50% Off! $hide Name List-Census Substitute #Genealogy Books AL-KS with Free eBook & Super-Saver USA Shipping

Illinois-Name-Lists-200pw

To celebrate the Christmas Season, FRPC is discounting all seventeen Dollarhide Name List printed books by 50%, making them just $9.48 each (including a FREE immediate download of the eBook). The eBooks themselves are also discounted 40%, making them just $7.50 (with no shipping charges). We’ve also put together a Super-Saver USA shipping arrangement for these books. The first book in an order ships for just $4 – and each book thereafter is only 50 cents each! Order 2 Name List books, shipping is $4.50; three books, just $5; four books, just $5.50. Mix or match your Name List books. All 17 books currently in print are included in the sale with no limits on numbers to be ordered. Dealer purchases are welcome. Sales are subject to books in stock and on hand, as reprinting of the volumes will take too long for Christmas sales. This offer is good through Christmas Eve, December 24, 2014.

Sorry – this offer is for USA sales only.

All Dollarhide state Name List books currently come with a FREE download of a PDF eBook. Upon placing your order, you will be able to download the FREE PDF eBook directly from the FRPC screen. You will also be sent an email from where you can click on the link and download the item. You can only download the PDF eBook once, so if you make your order from a computer other than your own, you might want to wait until you get to your computer and do the actual download from the email. Your book itself will be mailed by USPS media mail, and can be expected to arrive within 7 to 10 days within the United States.

After downloading the FREE full-color eBook, click on “File” in the Adobe Acrobat menu bar at the top of the screen, then click on “Save As,” and save to a location on your hard drive or other storage device.

William Dollarhide is best known as the co-author and cartographer of Map Guide to the U.S. Federal Censuses, a book of 393 census year maps, and one of the bestselling titles ever published in the field of genealogy. Mr. Dollarhide currently lives in Utah. He has written numerous guidebooks related to genealogical research.

With this series of genealogical guides, William Dollarhide continues his long tradition of writing books that family historians find useful in their day-to-day United States research. Bill’s Name List guides give a state-by-state listing of what name lists are available, where to find them, and how they can be used to further one’s research.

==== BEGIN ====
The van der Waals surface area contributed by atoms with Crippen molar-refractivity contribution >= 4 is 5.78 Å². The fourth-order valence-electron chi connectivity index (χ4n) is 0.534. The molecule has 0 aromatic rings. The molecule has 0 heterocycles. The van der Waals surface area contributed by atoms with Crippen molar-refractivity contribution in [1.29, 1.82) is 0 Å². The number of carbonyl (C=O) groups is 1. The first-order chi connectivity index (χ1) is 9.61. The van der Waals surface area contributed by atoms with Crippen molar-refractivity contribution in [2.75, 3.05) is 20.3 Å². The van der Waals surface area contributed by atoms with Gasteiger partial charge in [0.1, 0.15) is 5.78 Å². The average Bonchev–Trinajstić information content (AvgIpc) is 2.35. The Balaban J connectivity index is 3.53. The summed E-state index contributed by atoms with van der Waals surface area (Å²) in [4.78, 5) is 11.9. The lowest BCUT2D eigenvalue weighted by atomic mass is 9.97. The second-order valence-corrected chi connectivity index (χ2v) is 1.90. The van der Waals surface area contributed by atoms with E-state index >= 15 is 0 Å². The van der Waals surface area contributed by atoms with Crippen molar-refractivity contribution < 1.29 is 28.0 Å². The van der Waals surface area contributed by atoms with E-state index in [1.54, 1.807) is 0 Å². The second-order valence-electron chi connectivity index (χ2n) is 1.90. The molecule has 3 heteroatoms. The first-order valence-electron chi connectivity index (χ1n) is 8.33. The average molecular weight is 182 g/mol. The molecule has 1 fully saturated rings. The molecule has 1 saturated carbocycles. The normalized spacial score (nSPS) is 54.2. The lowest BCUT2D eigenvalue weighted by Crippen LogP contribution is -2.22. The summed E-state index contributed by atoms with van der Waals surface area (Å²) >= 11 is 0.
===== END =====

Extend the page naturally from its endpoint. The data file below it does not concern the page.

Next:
Name lists are key to success in any genealogical endeavor. Name lists, be they national, state, county, or even city or town in scope, can help nail down the precise place where one’s ancestor may have lived. And if that can be done, further records, usually found on a local level, will now be accessible to research. But success depends on knowing where the ancestor resided. This is where Dollarhide’s Name List guides can make the difference.

Not only does this volume give a detailed bibliography of Name Lists available for the state, but links to websites, FHL book & microfilm numbers, archive references, maps, and key historical information make this volume invaluable to the researcher looking to extend their lines and fill in the family tree.

These books are also available in an electronic PDF format also. See below – 40% off for this sale!

See Bill Dollarhide’s article, “What Are Name Lists?

The following Name List Guides, all written by William Dollarhide, may be purchased from Family Roots Publishing Co., and are being offered at 50% OFF FOR THIS CHRISTMAS 2014 PROMOTION:

  • Alabama

 

 

Bleeding Kansas – Part 2: Genealogical Resources from the Era of Kansas Territory, 1854-1861

The following article by my good friend, William Dollarhide:

In Bleeding Kansas-Part 1, we presented an historical timeline of events leading up to the era of “Bleeding Kansas,” a reference to the bloody battles that took place in Kansas Territory from its founding in 1854 to statehood in 1861. In this Bleeding Kansas-Part 2, an essential list of genealogical resources was extracted from Dollarhide’s new book, Kansas Name Lists: Online and Published Censuses and Substitutes, 1854-2012.

Genealogists have some interesting tools for locating an ancestor in Kansas Territory during this period, because the Pro-Slavery and Free-Staters who invaded Kansas Territory are mostly all named in various censuses, tax lists, and voter lists – a genealogical gold mine of information not found in other states.

Essential Genealogical Resources:
1854-1856 Name Lists. See Troubles in Kansas [Online Database], an excellent review and name lists from the Bleeding Kansas era, with links to the following: 1) A Brief History. 2) 1855 Kansas Census – Index of Voters. 3) Index of Testimony. 4) Emigrant Aid Society Settler List. 5) Further Reading. 6) Bibliography and Credits, and 7) The KSGenWeb Page. See http://www.ksgenweb.com/archives/troubles.html.

1854-1856 Name Lists. See The 1854-1856 Voters of the Territory of Kansas: Includes the Eighteen Original Districts and Voting Qualifications [Printed Book], compiled by Debra Graden, published 1999, publisher not noted, 630 pages. Lists voters alphabetically by surname. FHL book 978.1 N4g. This database of names was indexed online at the Ancestry.com website as Kansas Voter Registration Lists, 1854-1856. See
http://search.ancestry.com/search/db.aspx?dbid=3961.

1854-1856 Name Lists. See Report of the Special Committee Appointed to Investigate the Troubles in Kansas, With the Views of the Minority of Said Committee [Digitized Book], original published Washington, DC, C. Wendell, Printer, 1856, 1,206 pages. Digitized by the Genealogical Society of Utah, 2013, from an original copy at the Allen County Public Library, Ft. Wayne, IN. To view the digital images, see the online FHL catalog page for this title: https://familysearch.org/eng/library/fhlcatalog/supermainframeset.asp?display=titledetails&titleno=2239035&disp=Report+of+the+special+committee+appointe%20%20&columns=*,0,0.